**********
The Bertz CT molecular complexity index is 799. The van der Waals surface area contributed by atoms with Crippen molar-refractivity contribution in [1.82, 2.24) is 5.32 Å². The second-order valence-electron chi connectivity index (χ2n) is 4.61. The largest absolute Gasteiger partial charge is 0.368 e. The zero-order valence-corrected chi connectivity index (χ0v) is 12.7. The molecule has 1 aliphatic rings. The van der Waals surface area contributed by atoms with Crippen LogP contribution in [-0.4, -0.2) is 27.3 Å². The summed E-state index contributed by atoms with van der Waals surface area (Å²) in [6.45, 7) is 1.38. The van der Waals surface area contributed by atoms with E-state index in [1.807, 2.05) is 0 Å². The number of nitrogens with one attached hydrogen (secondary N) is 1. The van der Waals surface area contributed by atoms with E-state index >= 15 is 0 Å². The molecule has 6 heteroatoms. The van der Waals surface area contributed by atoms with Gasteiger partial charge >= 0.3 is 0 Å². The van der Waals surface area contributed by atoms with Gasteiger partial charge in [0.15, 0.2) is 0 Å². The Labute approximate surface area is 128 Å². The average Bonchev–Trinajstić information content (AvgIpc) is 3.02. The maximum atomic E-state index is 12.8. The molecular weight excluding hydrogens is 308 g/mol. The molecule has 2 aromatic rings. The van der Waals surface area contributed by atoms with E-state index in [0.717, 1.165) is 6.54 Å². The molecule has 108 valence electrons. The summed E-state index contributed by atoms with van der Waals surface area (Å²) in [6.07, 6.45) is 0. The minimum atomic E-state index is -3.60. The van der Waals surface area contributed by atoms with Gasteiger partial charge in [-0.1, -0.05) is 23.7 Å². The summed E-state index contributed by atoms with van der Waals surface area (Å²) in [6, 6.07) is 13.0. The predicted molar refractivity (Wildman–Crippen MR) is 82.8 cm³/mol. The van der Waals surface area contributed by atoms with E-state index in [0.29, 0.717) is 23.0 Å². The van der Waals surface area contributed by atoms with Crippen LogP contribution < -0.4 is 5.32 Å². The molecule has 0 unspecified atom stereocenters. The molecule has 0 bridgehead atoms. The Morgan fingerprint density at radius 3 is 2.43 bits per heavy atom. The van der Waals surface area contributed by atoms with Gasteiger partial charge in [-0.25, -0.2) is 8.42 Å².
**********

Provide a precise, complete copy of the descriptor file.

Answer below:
The Bertz CT molecular complexity index is 799. The van der Waals surface area contributed by atoms with Crippen molar-refractivity contribution in [1.82, 2.24) is 5.32 Å². The second-order valence-electron chi connectivity index (χ2n) is 4.61. The largest absolute Gasteiger partial charge is 0.368 e. The zero-order valence-corrected chi connectivity index (χ0v) is 12.7. The molecule has 1 aliphatic rings. The van der Waals surface area contributed by atoms with Crippen LogP contribution in [-0.4, -0.2) is 27.3 Å². The summed E-state index contributed by atoms with van der Waals surface area (Å²) in [6.45, 7) is 1.38. The van der Waals surface area contributed by atoms with E-state index in [1.807, 2.05) is 0 Å². The number of nitrogens with one attached hydrogen (secondary N) is 1. The van der Waals surface area contributed by atoms with E-state index >= 15 is 0 Å². The molecule has 6 heteroatoms. The van der Waals surface area contributed by atoms with Gasteiger partial charge >= 0.3 is 0 Å². The van der Waals surface area contributed by atoms with Gasteiger partial charge in [0.15, 0.2) is 0 Å². The Labute approximate surface area is 128 Å². The average Bonchev–Trinajstić information content (AvgIpc) is 3.02. The maximum atomic E-state index is 12.8. The molecular weight excluding hydrogens is 308 g/mol. The molecule has 2 aromatic rings. The van der Waals surface area contributed by atoms with E-state index in [0.717, 1.165) is 6.54 Å². The molecule has 108 valence electrons. The summed E-state index contributed by atoms with van der Waals surface area (Å²) in [6.07, 6.45) is 0. The minimum atomic E-state index is -3.60. The van der Waals surface area contributed by atoms with Gasteiger partial charge in [-0.1, -0.05) is 23.7 Å². The summed E-state index contributed by atoms with van der Waals surface area (Å²) in [6, 6.07) is 13.0. The predicted molar refractivity (Wildman–Crippen MR) is 82.8 cm³/mol. The van der Waals surface area contributed by atoms with E-state index in [0.29, 0.717) is 23.0 Å². The van der Waals surface area contributed by atoms with Crippen LogP contribution < -0.4 is 5.32 Å². The molecule has 0 unspecified atom stereocenters. The molecule has 0 bridgehead atoms. The Morgan fingerprint density at radius 3 is 2.43 bits per heavy atom. The van der Waals surface area contributed by atoms with Gasteiger partial charge in [-0.25, -0.2) is 8.42 Å².